3.2 Progressive-innovative approaches to reducing the risk of ZVD: technologies of the future stage (author’s idea)
Innovative technologies excite science—quantum-based as well as nanotechnologies and related software models—supported by mathematical algorithms and block diagrams to model the framework of an innovative idea. In this regard, the Zika RNA virus, with its unknowns, predisposes us scientists to trying to solve the equation from another angle. It turns out that the actual scientific information on Zika is not satisfactory and requires the search for new approaches beyond the known ones in order to achieve more serious results and greater success in solving the equation with such unknowns. This is because if we apply the always known and recognized methods, we will always arrive at the same results. In this case, it means coming up with a specific vaccine and/or specific antiviral agent to deal with Zika disease. This is, of course, an excellent destination and also a well-known area for dealing with particularly dangerous infections. The high benefits of this approach have been proven, and this is because the world has dealt with diseases such as smallpox. The benefits are undeniable and highly appreciated. However, this is also not an obstacle to look for new approaches that could give another level of solutions. If we manage to integrate a new approach, although it may seem impossible and even absurd in its initial form as an idea, it may 1 day help to fundamentally tackle similar problems.
The thesis of the unrecognizability of Zika virus that has entered the human body appears as a counterbalance (counter thesis) to its recognition. In reality, heretofore, there is no known mechanism to protect the nervous system of the human body that is targeted by the Zika virus. Once penetrated into the body, the Zika virus takes several steps—to multiply, to cover the whole body, to cross the transplacental barrier, and to affect the nervous system and/or destroy it. Although initially recognized as an infectious agent by the immune system, it seems clear that the Zika virus is able to attack the nervous system both in the developing fetus during pregnancy and in some infected adults. The affinity of the virus to the nerve cell leads to its destruction and even to blocking its development in the embryo and fetus in pregnant women during the period of organogenesis. This makes the thesis of the unrecognizability of Zika virus relevant to the study.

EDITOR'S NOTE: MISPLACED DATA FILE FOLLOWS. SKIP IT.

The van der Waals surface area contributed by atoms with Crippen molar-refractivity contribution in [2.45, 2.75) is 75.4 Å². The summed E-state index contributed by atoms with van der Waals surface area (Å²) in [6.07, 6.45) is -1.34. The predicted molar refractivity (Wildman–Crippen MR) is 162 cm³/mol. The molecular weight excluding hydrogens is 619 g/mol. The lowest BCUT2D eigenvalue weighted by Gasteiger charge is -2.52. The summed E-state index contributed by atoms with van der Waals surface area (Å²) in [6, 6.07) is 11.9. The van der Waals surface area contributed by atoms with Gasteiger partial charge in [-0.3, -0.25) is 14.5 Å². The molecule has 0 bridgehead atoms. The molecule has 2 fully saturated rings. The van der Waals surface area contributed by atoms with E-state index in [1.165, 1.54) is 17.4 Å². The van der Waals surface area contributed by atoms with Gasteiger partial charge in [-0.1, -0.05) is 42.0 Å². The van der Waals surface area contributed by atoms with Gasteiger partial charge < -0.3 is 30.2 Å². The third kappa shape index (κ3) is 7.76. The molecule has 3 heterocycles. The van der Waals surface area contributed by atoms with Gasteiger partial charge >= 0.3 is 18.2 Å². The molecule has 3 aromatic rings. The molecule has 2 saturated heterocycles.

The purpose and the tasks set have led us to the idea that biotechnological methods (in their varieties) can work for us in this direction. In reality, biotechnology gives us the opportunity to conduct research in the field of experience, as well as real-world attempts to solve the problem of early specific recognition of the Zika virus incorporated into the human body. The conceptual design covers several stages of its presentation, the most important of which is the targeted recognition of the Zika virus from the moment of the bite (from the mosquito carrier of the virus), through all steps of its incorporation, before it affects the nervous system and/or its development in the fetus.
The different levels of recognition create obstacles due to lack of information about the actual moment of the bite; ambiguity and unrecognition of nonspecific early symptoms; late identification of the disease; inaccessibility to medical services and early medical care; etc.
The invention and production of a nano-biotechnology carrier (as a conveyor) and its intravenous injection in order to determine whether a Zika virus has entered the human body as a key to dealing with the disease, before the virus strikes the nervous system, is a new type of idea. The capture of each virus in the shuttle (at the site of the bite, during their circulation in the body, or during its entry into the human cell) gives us a new opportunity to control the Zika virus. The implementation of this stage is supported by nano-biotechnology. The capture in the Zika shuttle of the virus in the human body requires sufficient durability to allow time for injection of substance “X” solely into the capsule of the virus from the carrier that has captured the Zika virus. This guarantees the destruction of the pathogenic virus only, without affecting the tissue cells in the human body. This is considered within the framework of achieving successful
Moreover, the implementation of this approach can also be carried out in advance (as
Preliminary studies of “X” substance on the effectiveness of the action to eradicate the pathogenic virus have been made. As far as one can tell, this substance can also be synthesized, except that it can be extracted from the natural sources of a precursor substance. It is assumed that there may be other variants of this substance and that there may be others that are effective, even with more potent action and with faster effect. However, in vivo and in vitro processes can sometimes show surprising results.
The idea presented as a theoretical formulation gives new horizons. It is clear that studies are still ongoing in the direction of effective control of the Zika virus. The aim is to demonstrate a mechanism or combination of methods and measures that can reduce the risk of the Zika virus as a possible result in the near future.
Conflict of interest
There are no “conflicts of interest.”